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chaparral

chaparral (chăpərăl´), type of plant community in which shrubs are dominant. It occurs usually in regions having from 10 to 20 in. (25–50 cm) of rainfall annually and with a Mediterranean-type climate. Where the rate of evaporation is high, chaparral may be found where the rainfall is well above 20 in. Generally chaparral country has most of its rainfall in the winter. The vegetation includes both evergreen and deciduous forms, the dominant species varying in different areas. Chaparral is well exemplified in parts of the W and SW United States, although similar growth is found in many parts of the world. Climax areas (see ecology) are represented by the largely deciduous growths in Colorado, E Utah, and N New Mexico. A subclimax area extends from South Dakota to Texas and through part of the Great Basin. Among the chief species of plants in these regions are Gambel oak (Quercus utahensis), mountain mahogany (Cercocarpus parvifolius), squawbush (Rhus trilobata), western chokeberry (Prunus demissa), western serviceberry (Amelanchier alnifolia), and mesquite (Prosopis glandulosa). Evergreen shrubs are characteristic of the chaparral found in the southern half of California, especially near the coast, and extending into Nevada and Arizona. Among the dominant forms are several species of buckthorn (Ceanothus), manzanita (Arctostaphylos tomentosa and A. pungens), and the holly-leaved cherry (Prunus ilicifolia). A species of scrub oak (Quercus dumosa) is the chief deciduous form. Chaparral growth is sometimes so dense that it is almost impenetrable.

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"chaparral." The Columbia Encyclopedia, 6th ed.. . Encyclopedia.com. 23 Aug. 2017 <http://www.encyclopedia.com>.

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"chaparral." The Columbia Encyclopedia, 6th ed.. . Retrieved August 23, 2017 from Encyclopedia.com: http://www.encyclopedia.com/reference/encyclopedias-almanacs-transcripts-and-maps/chaparral

Chaparral

Chaparral

Chaparral is an evergreen shrub vegetation that dominates the rocky slopes of southern and central California. It forms a nearly continuous cover of closely spaced shrubs 6 to 12 feet (2 to 4 meters) tall, with intertwining branches that make the vegetation nearly impenetrable to humans. Herbaceous vegetation (grasses and wildflowers) is generally lacking, except after fires, which are frequent throughout the range. Because of complex patterns of topographic , soil, and climatic variations, chaparral may form a mosaic pattern in which patches of oak woodland, grassland, or coniferous forest appear in sharp juxtaposition . Fire frequency and soil are major factors that determine these patterns. Chaparral is replaced by grassland on frequently burned sites, especially along the more arid borders at low elevations (where shrub recovery is more precarious due to drought) and on deeper clay soils and alluvial plains , and by oak woodland on more moist slopes (where fires are less frequent and often less intense).

California chaparral is distributed in a region of Mediterranean climate, which has cool (40°F), wet winters and hot (95°F), dry summers. Rainfall is 10 to 20 inches (25 to 100 centimeters) annually, two-thirds of which falls November to April in storms of several days duration.

Plants of the Chapparal

The most widely distributed chaparral shrub is chamise (Adenostoma fasciculatum ), an adapted shrub with short needlelike leaves, which is distributed from Baja California in the south to Oregon in the north. Buckbrush (Ceanothus spp.) and manzanitas (Arctostaphylos ) are large genera (about seventy species each) and often form pure stands commonly referred to as manzanita chaparral or ceanothus chaparral. Some species are highly restricted in distribution, whereas others are nearly as widespread as chamise. Most species in these two genera are endemic to the California chaparral and have suites of characters reflecting a long association with fire. For example, many species of Ceanothus and Arctostaphylos have woody tubers at their base that sprout new stems after fire. All species in these two genera produce deeply dormant seeds that accumulate in the soil and require fire for germination.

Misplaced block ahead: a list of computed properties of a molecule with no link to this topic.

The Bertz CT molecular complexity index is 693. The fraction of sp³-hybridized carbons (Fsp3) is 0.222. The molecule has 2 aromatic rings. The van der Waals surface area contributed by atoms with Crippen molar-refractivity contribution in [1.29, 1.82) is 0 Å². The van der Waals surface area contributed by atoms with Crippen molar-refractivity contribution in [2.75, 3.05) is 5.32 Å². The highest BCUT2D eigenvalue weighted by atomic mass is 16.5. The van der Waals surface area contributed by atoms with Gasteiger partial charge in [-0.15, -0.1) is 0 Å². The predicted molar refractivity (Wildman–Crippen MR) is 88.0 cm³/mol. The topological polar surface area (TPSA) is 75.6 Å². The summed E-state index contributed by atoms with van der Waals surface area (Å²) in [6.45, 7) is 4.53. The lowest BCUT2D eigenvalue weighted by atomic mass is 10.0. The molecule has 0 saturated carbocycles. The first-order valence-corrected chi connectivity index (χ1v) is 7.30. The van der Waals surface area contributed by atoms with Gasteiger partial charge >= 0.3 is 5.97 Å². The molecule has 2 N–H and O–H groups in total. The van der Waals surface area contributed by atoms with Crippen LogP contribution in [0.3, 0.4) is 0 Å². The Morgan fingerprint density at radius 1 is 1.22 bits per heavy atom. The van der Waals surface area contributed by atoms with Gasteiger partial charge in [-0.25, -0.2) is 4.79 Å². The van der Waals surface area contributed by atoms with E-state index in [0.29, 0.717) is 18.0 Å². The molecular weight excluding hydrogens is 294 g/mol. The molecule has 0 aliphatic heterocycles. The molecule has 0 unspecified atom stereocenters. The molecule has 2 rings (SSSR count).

At the lowest elevations throughout much of its range, chaparral is commonly replaced by a smaller and highly aromatic vegetation known as soft chaparral or coastal sage. This vegetation differs from chaparral by being summer-deciduous; this loss of leaves during drought confers a greater ability to tolerate the drier conditions at low elevations. The dominant shrubs are only 3 to 6 feet (1 to 2 meters) tall and include California sagebrush (Artemisia californica ), black sage (Salvia mellifera ), California buckwheat (Eriogonum fasciculatum ), deerweed (Lotus scoparius ), and monkeyflower (Mimulus aurantiacus ). These smaller shrubs grow rapidly and have well-developed wind dispersal of seeds so they often colonize disturbed sites.

The Californian Mediterranean climate is conducive to massive wild-fires. Mild, wet winters contribute to a prolonged growing season, which, coupled with moderately fertile soils, result in dense stands of contiguous fuels. Long summer droughts produce highly flammable fuels that are readily ignited by lightning from occasional thunderstorms but more commonly as the result of human carelessness. On average fire frequency for any one area is about every two to three decades, but this may be more frequent than in the past. Throughout much of its range, chaparral forms a continuous cover over great distances, and as a result, huge wildfires that cover tens of thousands of acres are common, particularly during Santa Ana wind conditions. These dry winds from the east occur every autumn and often exceed sixty miles per hour. Some scientists have suggested that massive wildfires are an artifact due to modern-day fire suppression, which causes an unnaturally heavy accumulation of plant fuel. Others dispute this conclusion, pointing to evidence that shows this vegetation has always experienced large, high-intensity fires.

The Role of Fire